Ontario Teachers Insurance Plan  

Auto Insurance Glossary

We've compiled a glossary of common insurance terms to help you better understand your insurance coverage. If you have any questions, please contact us.


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Accident Benefits (also known as Statutory Accident Benefits)

  • You may receive accident benefits if you or a family member is injured or killed in a car accident
  • Includes coverage for:
    • Income replacement
    • Caregiver and dependant care
    • Medical, rehabilitation and attendant care
    • Death and funeral
    • Indexation benefit (ensures annual increases to monetary limits to reflect changes in cost of living)
  • Paid regardless of who is at fault in an accident
  • Certain limitations apply, for example, if someone is driving without insurance
  • OTIP offers the option to increase your coverage for accident benefits

All Perils

  • Combines both Collision or Upset and Comprehensive coverages
  • Provides additional coverage for loss or damage caused to your car if your car is stolen by a person who lives in your home or is employed by you


See Chargeable Loss



An insurance broker shops your insurance needs with the different insurance companies they have contracts with to ensure you are getting the best value.


Chargeable Loss

If you are involved in a car accident and your car is damaged, your insurance company is required, by law, to assign the percentage of fault for each of the drivers involved in the accident. This is done by using the Fault Determination Rules which are set out in a regulation under the Insurance Act. The rules help insurance companies deal with accident claims quickly and economically.

Collision or Upset Coverage

This coverage protects you against loss or damage to your insured vehicle when it is involved in a collision with another object, including another car or object, or rolls over.

Comprehensive Coverage

This coverage pays for losses, other than those covered by Collision or Upset, including perils listed under Specified Perils, falling or flying objects, missiles and vandalism.



  • Amount you are required to pay for a claim you have chosen coverage for
  • Example: if vandals cause $1,000 worth of damage to your car and you have a $300 deductible on your comprehensive coverage, then your insurance company will only pay for damages over the $300, (i.e., $700). You will be responsible for the first $300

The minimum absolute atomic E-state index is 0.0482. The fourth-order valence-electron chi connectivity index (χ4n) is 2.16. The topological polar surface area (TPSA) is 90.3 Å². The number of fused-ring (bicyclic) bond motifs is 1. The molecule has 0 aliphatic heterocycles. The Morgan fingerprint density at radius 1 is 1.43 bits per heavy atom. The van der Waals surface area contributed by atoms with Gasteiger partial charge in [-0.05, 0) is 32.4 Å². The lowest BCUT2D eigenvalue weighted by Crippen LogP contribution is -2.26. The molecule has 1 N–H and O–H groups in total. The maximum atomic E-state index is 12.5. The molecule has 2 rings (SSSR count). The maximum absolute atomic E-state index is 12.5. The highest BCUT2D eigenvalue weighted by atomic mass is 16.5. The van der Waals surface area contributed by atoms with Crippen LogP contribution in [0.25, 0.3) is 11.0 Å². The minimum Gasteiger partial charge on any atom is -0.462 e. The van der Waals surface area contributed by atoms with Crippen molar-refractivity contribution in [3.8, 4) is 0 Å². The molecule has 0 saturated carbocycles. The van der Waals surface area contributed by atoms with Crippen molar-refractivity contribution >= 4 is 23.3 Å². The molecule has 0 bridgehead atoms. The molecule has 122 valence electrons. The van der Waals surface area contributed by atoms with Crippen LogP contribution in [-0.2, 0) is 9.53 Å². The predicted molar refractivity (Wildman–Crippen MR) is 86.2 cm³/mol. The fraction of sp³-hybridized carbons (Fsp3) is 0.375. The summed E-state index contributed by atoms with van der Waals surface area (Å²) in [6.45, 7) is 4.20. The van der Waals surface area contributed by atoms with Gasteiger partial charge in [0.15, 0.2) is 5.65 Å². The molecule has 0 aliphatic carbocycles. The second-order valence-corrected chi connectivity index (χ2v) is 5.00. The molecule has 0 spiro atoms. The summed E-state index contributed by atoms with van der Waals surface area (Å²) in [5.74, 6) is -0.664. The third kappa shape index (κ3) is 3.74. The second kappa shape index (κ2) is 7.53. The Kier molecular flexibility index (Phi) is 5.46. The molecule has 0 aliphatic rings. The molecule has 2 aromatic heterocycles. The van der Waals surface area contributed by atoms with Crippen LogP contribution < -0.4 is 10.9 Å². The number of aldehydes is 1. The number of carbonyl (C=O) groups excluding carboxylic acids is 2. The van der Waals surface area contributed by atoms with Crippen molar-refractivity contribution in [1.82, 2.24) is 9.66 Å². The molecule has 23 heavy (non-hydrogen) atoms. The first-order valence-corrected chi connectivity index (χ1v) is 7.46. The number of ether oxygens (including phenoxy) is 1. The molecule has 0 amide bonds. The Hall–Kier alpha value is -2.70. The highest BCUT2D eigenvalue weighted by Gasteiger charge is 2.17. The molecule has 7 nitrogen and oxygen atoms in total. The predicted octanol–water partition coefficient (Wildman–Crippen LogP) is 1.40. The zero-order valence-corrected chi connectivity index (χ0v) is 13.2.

• Higher deductibles are an option to decrease premiums; lower deductibles may not always be able available

Direct Compensation-Property Damage (DC-PD)

  • Covers you if another car causes damage to your car and/or its contents
  • Called direct compensation because even though someone else causes the damage, you collect directly from your own insurer
  • If you're not responsible for the accident, you may claim under the DC-PD portion of your policy

Driving Convictions

  • Any offence under the Highway Traffic Act or the Criminal Code of Canada
  • Include but are not limited to, careless driving, criminal negligence, impaired driving, speeding, not wearing a seatbelt, following too closely, and improper passing
  • One or more driving convictions may adversely affect your insurance premiums

Driving Record

  • Your driving history, which includes any accidents or driving convictions, the number of years licensed, and license suspensions
  • The better your driving record, the lower your rates!



  • A written agreement attached to your insurance policy which adds or deletes coverage
  • It takes precedence over the provisions in your original policy
  • OTIP offers optional endorsements for auto and property insurance


Facility Association

  • An insurance pool that all car insurance companies belong to
  • Insurer of last resort and ensures that car insurance is made available to high-risk drivers who might otherwise find it difficult to buy car insurance
  • Certain insurance companies have been designated to service Facility Association policies
  • These companies are known as "servicing carriers"

Fault Determination Rules

  • Used to determine fault in an accident
  • The rules are set out in the regulations under the Insurance Act
  • Help insurance companies deal with accident claims fairly, quickly and economically



  • Ontario Automobile Policy (OAP #1) covers cars owned by individuals or a husband and wife residing in the same household
  • Coverage for cars owned by businesses or groups of people is excluded



  • Amount of money you pay to insure your vehicle
  • OTIP offers a monthly payment plan with no service fee as well as our two, three and four payment methods

Private Passenger Automobile

  • Vehicles operated by an individual or a family for personal use
  • Vehicles used for commercial purposes, such as a taxi or delivery service, are not covered

Property Damage

  • Damage to the property of others (fence, telephone post), including loss of use caused by your car or another person's car driven by you or a family member


Specified Perils

  • Pays for losses caused by one of the following: fire, theft or attempted theft, lightning, windstorm, hail or rising water, earthquake, explosion, riot or civil disturbance, falling or forced landing of aircraft or parts of aircraft, or the stranding, sinking, burning, derailment or collision of any kind of transport in or upon which an insured car is being carried on land or water



  • Process of reviewing, accepting or rejecting insurance risks
  • Accepted risks are categorized so the appropriate premium can be charged


VIN (Vehicle Identification Number)

  • Generally, a 17-character identifier made up of numbers and letters
  • Uniquely identifies characteristics of a vehicle such as year, make, model and engine specifics
  • Usually located on the driver's side of the dashboard
  • Also known as a Serial Number


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